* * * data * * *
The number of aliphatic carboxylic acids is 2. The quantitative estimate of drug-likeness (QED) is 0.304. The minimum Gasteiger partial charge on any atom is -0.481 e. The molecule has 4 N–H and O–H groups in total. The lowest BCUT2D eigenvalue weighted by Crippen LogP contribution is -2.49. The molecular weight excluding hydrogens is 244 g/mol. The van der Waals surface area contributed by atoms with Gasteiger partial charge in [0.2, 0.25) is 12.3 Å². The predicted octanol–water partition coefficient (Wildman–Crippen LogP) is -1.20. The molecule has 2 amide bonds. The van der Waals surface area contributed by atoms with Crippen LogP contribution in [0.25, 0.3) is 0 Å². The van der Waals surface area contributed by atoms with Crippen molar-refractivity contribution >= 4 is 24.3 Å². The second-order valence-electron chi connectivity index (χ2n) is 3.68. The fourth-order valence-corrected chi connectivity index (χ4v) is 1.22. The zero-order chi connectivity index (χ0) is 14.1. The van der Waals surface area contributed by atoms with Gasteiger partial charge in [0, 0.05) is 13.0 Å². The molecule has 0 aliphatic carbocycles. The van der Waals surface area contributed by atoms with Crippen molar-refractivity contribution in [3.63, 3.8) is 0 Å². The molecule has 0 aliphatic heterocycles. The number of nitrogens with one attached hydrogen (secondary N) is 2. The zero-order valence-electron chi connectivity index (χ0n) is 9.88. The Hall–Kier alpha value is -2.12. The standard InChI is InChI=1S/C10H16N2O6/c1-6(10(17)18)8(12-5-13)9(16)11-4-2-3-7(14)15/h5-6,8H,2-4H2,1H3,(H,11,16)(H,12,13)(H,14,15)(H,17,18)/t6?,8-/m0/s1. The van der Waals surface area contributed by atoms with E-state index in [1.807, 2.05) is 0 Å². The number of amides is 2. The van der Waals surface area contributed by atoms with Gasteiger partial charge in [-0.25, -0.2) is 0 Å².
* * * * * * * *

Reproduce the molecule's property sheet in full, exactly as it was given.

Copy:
The number of aliphatic carboxylic acids is 2. The quantitative estimate of drug-likeness (QED) is 0.304. The minimum Gasteiger partial charge on any atom is -0.481 e. The molecule has 4 N–H and O–H groups in total. The lowest BCUT2D eigenvalue weighted by Crippen LogP contribution is -2.49. The molecular weight excluding hydrogens is 244 g/mol. The van der Waals surface area contributed by atoms with Gasteiger partial charge in [0.2, 0.25) is 12.3 Å². The predicted octanol–water partition coefficient (Wildman–Crippen LogP) is -1.20. The molecule has 2 amide bonds. The van der Waals surface area contributed by atoms with Crippen LogP contribution in [0.25, 0.3) is 0 Å². The van der Waals surface area contributed by atoms with Crippen molar-refractivity contribution >= 4 is 24.3 Å². The second-order valence-electron chi connectivity index (χ2n) is 3.68. The fourth-order valence-corrected chi connectivity index (χ4v) is 1.22. The zero-order chi connectivity index (χ0) is 14.1. The van der Waals surface area contributed by atoms with Gasteiger partial charge in [0, 0.05) is 13.0 Å². The molecule has 0 aliphatic carbocycles. The van der Waals surface area contributed by atoms with Crippen molar-refractivity contribution in [3.63, 3.8) is 0 Å². The molecule has 0 aliphatic heterocycles. The number of nitrogens with one attached hydrogen (secondary N) is 2. The zero-order valence-electron chi connectivity index (χ0n) is 9.88. The Hall–Kier alpha value is -2.12. The standard InChI is InChI=1S/C10H16N2O6/c1-6(10(17)18)8(12-5-13)9(16)11-4-2-3-7(14)15/h5-6,8H,2-4H2,1H3,(H,11,16)(H,12,13)(H,14,15)(H,17,18)/t6?,8-/m0/s1. The van der Waals surface area contributed by atoms with E-state index in [1.807, 2.05) is 0 Å². The number of amides is 2. The van der Waals surface area contributed by atoms with Gasteiger partial charge in [-0.25, -0.2) is 0 Å².